The Connection Between Your Attitude and Company Morale
Your attitude – and consequently the attitude of your team members – can directly impact your company.
Your job as a business owner is to lead.
While that may consist of a lot of different tasks, the most important is making sure that myteam is working together well, that all the moving parts are whipping along smoothly, and that everyone feels like they’re doing their part to produce something great.
Research has concluded that out of 10,000 people, 15% of their success was due to technical training, intelligence and skills while 85% was due to personality factors and the ability to deal with people successfully.
Symptoms of Low Morale
Low morale isn’t always obvious. Learning to identify the signs is important for bosses, supervisors, and team leaders since most workers won’t explicitly say that they’re feeling discouraged or frustrated.
Spotting the symptoms early, and addressing them proactively, can help you keep your team running smoothly with minimal setbacks or interruptions to your overall productivity:
- Lack of cooperation. When office morale is low, employees are generally less likely to work well together, and may be less willing to accept complex or burdensome tasks from higher up the corporate ladder.
- Few personal conversations. Friendly conversations aren’t a necessary requirement for successful business operations, but a scarcity of personal communication could be a direct symptom of low morale.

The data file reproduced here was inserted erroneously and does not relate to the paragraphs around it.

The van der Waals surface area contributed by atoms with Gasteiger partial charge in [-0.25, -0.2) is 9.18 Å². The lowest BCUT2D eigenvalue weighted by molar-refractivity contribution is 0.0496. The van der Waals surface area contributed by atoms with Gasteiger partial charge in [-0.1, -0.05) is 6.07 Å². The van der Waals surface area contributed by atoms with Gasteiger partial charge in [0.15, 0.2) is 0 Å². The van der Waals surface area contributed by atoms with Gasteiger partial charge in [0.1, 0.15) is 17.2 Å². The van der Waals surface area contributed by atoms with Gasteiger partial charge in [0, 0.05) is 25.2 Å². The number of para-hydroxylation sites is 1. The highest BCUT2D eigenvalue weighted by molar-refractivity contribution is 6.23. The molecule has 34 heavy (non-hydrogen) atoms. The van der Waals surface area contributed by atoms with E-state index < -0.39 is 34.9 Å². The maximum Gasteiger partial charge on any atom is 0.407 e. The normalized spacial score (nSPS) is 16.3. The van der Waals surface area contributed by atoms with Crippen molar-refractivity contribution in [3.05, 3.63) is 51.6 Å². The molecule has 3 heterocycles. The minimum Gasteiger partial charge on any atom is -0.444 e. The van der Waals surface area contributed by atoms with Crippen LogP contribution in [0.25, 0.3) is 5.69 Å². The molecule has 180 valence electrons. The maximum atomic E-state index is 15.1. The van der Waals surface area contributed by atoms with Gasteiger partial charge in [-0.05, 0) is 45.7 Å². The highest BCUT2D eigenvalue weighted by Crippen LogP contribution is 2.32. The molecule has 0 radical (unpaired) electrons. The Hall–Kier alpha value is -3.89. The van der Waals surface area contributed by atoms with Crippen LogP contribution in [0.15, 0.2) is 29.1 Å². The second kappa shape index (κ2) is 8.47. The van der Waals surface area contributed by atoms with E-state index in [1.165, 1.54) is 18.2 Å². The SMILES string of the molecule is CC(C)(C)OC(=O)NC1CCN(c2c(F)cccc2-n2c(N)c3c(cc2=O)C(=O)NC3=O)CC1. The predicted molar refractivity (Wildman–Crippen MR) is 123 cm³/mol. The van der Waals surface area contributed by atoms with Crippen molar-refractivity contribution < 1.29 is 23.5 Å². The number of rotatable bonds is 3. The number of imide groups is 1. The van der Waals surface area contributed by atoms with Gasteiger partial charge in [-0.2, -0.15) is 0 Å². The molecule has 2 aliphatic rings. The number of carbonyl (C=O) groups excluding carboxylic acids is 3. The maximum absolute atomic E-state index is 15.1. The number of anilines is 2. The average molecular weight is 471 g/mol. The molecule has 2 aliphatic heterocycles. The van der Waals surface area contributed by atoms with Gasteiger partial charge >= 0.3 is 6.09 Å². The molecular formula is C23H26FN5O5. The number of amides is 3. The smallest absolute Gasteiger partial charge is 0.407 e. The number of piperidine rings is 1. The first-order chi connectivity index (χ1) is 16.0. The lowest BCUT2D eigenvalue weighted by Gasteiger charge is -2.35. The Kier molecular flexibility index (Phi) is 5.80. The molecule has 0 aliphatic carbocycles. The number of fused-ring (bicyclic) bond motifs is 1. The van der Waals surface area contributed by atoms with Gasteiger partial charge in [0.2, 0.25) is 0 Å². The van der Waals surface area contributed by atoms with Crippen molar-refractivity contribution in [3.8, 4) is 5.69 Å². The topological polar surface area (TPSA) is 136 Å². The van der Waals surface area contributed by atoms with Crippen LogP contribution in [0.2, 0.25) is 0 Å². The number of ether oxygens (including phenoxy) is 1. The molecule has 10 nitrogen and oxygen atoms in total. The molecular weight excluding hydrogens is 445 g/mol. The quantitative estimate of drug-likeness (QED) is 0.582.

- Rare personal initiatives. If you notice that fewer of your employees are taking individual initiatives to better the company, it could be a major sign that morale has reached a new low.
- Increased rates of turnover. For this sign, you’ll have to look at broad trends. A higher number of people leaving your company could be a sign that morale is actively dropping.
- Overall poor performance or attitude. This is one of the more obvious symptoms, but it can be overlooked when the changes in performance or attitude are gradual. Are your employees doing less than they used to? Is negativity more rampant than it once was?
The High Cost of Low Morale
Positive employee morale is usually exhibited by confidence, discipline and willingness to perform. There are no single factors that explain high or low morale, but rather a combination of related factors.
In today’s economic reality, the root cause of low employee morale can include job security issues, uncertain business conditions, limited upward mobility, a perceived lack of fair compensation and excessive outsourcing practices.
In such an environment, employees focus more on their career choices, a sense of personal well-being and financial future.
The Gallup Organization estimated that there are 22 million actively disengaged employees costing the economy as much as $350 billion dollars per year (approximately $16,000/- per employee per year), in lost productivity including absenteeism, illness and other low morale issues.
High morale in the work place is essential to success and is mostly influenced from the top down rather than from the bottom up.
If employee morale is not high, then we need to talk.